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Susan Yeargin, The Conversation
Susan Yeargin, The Conversation
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High school sports practices are starting amid a brutally hot summer in much of the country. As temperatures rise, heat illnesses are becoming an increasing risk for athletes, particularly in the first few weeks of practice.
The Conversation asked Susan Yeargin, a co-author of the National Athletic Trainers Association’s position statement on heat illness, to explain the risks and what coaches and players need to remember to keep kids safe.
When an athlete of any age begins to exercise or train for a sport in hot conditions, the body needs time to adapt. In a natural outdoor environment, this is called heat acclimatization.
In the first three days of heat exposure, the body hasn’t started to adapt, which is why those are the riskiest days for heat illness. Most acclimatization happens by the 10th day, but it takes about two weeks for the body to reach its peak heat acclimatization.
The most important change within the body is plasma volume expansion, giving the body more blood to help dissipate heat and supply exercising muscles. In short, it allows the cardiovascular system to work more efficiently.
READ MORE: How extreme heat affects young athlete
The rate of sweating also increases, allowing more heat to dissipate from the body. The body increases its retention of salt, which is good because it allows for better electrolyte balance within the body to maintain hydration and keep muscles working optimally. The heart rate decreases, so there is less strain on the cardiovascular system. And the core body temperature decreases, representing a lower risk for exertional heat stroke.
But even with all of these adaptations, the body isn’t fully protected from heat illness, which is why other prevention strategies are needed.
Also, just because athletes have been training over the summer doesn’t mean they are fully adapted to heat under the conditions that a sport season imposes. The sports season brings new exercise intensity, often higher heat than earlier in the summer, and heavier equipment, like pads and helmets, and an increased pressure to perform.
That varies across the country. Athletes who live in milder climates should not be practicing in environmental conditions over 86.2 degrees Fahrenheit (30.1 degrees Celsius), based on wet bulb globe temperature. For those in traditionally hotter climates, like Texas, the recommended cutoff temperature for canceling practice is 92 F (32.2 C).
The risk is about more than the temperature – it’s also about humidity, sun and wind. Humidity hinders sweat evaporation, the body’s primary heat dissipation mechanism. So when humidity is high, no matter the air temperature, that creates a heat safety concern.
Athletic trainers often use wet bulb globe temperature – which takes all four of those variables into account – to determine when teams should shorten or cancel practice and how often rest and cooling breaks should be required. It’s a better gauge of risk than the heat index, which uses only air temperature and humidity.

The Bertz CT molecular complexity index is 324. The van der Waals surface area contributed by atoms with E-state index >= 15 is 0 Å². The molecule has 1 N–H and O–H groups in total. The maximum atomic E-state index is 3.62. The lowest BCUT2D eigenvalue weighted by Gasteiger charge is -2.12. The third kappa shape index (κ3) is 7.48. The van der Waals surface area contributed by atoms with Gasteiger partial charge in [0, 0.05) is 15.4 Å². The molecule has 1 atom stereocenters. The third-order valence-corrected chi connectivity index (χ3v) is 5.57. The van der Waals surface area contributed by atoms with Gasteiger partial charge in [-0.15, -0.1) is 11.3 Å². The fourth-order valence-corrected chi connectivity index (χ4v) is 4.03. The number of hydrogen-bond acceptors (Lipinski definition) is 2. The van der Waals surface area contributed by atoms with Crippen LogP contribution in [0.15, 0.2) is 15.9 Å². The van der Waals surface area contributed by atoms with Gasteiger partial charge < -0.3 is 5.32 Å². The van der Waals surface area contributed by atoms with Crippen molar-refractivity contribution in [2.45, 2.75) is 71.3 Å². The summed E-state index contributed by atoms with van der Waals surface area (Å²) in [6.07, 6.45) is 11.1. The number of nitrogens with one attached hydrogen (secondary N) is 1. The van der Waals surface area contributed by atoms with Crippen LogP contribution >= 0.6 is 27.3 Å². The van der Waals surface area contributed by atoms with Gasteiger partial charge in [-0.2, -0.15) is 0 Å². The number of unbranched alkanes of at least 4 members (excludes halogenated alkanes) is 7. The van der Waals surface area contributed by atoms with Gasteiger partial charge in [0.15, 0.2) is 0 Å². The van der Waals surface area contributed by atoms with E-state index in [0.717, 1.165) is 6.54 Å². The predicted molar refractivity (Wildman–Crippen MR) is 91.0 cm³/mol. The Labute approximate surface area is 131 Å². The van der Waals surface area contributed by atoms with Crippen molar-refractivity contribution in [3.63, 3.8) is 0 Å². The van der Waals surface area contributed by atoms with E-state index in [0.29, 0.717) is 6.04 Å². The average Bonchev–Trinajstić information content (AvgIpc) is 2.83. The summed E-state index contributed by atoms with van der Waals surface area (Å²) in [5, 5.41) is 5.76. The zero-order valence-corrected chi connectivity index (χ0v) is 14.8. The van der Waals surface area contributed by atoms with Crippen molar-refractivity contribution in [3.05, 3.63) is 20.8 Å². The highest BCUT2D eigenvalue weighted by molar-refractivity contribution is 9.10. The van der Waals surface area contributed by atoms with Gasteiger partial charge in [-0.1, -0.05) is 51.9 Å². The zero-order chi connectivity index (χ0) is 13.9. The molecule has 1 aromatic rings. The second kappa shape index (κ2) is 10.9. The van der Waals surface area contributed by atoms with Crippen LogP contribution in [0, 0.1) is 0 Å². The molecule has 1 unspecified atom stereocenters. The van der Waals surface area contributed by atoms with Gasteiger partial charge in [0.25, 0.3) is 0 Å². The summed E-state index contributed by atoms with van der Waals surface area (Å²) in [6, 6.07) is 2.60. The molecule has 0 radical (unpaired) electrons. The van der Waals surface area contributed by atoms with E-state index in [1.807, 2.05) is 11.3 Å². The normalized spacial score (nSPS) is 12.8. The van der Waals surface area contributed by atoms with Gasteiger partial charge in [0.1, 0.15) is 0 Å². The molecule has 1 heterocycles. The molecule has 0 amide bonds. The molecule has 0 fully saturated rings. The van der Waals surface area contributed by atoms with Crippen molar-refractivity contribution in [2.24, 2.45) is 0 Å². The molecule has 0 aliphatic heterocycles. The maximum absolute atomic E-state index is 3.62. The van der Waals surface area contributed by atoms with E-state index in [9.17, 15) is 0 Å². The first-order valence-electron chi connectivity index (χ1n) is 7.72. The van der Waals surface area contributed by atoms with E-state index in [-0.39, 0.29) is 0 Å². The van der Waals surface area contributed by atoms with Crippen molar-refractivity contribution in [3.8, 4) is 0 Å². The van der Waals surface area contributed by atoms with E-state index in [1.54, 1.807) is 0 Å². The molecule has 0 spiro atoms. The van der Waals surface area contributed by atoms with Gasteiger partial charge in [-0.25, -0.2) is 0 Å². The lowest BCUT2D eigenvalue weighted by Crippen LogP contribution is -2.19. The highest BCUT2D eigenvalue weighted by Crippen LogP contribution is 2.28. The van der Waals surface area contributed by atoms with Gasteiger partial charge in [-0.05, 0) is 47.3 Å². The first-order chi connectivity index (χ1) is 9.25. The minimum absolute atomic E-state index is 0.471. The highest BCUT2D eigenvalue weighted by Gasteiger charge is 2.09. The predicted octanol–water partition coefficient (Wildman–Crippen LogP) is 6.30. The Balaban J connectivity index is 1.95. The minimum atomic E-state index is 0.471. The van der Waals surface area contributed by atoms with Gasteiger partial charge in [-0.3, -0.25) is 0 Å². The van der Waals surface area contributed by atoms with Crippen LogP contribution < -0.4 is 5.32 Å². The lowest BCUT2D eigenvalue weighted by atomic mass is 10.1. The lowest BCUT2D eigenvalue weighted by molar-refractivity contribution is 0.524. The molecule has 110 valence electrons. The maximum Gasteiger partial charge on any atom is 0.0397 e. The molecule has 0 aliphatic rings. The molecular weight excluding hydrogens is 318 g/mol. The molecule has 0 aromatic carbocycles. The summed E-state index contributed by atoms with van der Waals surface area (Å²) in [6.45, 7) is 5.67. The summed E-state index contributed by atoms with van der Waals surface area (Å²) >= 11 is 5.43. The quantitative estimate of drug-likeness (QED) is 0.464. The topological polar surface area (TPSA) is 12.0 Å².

Anyone can check their area’s projected wet bulb globe temperature using a National Weather Service website.
There are several conditions that fall within the realm of “heat illnesses,” but these are the primary ones:
An important clue in all of these heat illnesses is that the person is almost always sweating. It is a myth that the person will stop sweating; this rarely happens.
Teams should follow heat acclimatization guidance to gradually increase the length of training sessions and the intensity of workouts. For example, an expert group that reviewed research on youth sports recommended always keeping training or practice sessions under two hours and only once a day in the first week. Conditioning, such as repetitive running and timed drills, should be held in an air-conditioned area or not integrated for the first two weeks.
In addition, teams should pay attention to wet bulb globe temperature tables for their part of the country and avoid exercising in the hottest part of the day, generally 10 a.m. to 6 p.m.
READ MORE: Farmworkers are dying in extreme heat. Few standards exist to protect them
The National Athletic Trainers Association also recommends: using “weight charts” to help players understand how much they need to drink to stay hydrated; having on-site athletic trainers with treatment resources, such as cold-water tubs; encouraging good sleep and nutrition; and providing a safe work-to-rest ratio during conditioning and practice sessions. Breaks should be in the shade, ideally with cooling devices such as fans, misters and cold towels. If a hard or intense drill is completed, players should have an equally long break.
A buddy system is also beneficial. With a buddy, someone is more likely to notice when an athlete isn’t feeling well or is starting to act out of character and needs to be stopped for evaluation.
This article is republished from The Conversation under a Creative Commons license. Read the original article.
Susan Yeargin is an associate professor of athletic training at the University of South Carolina.
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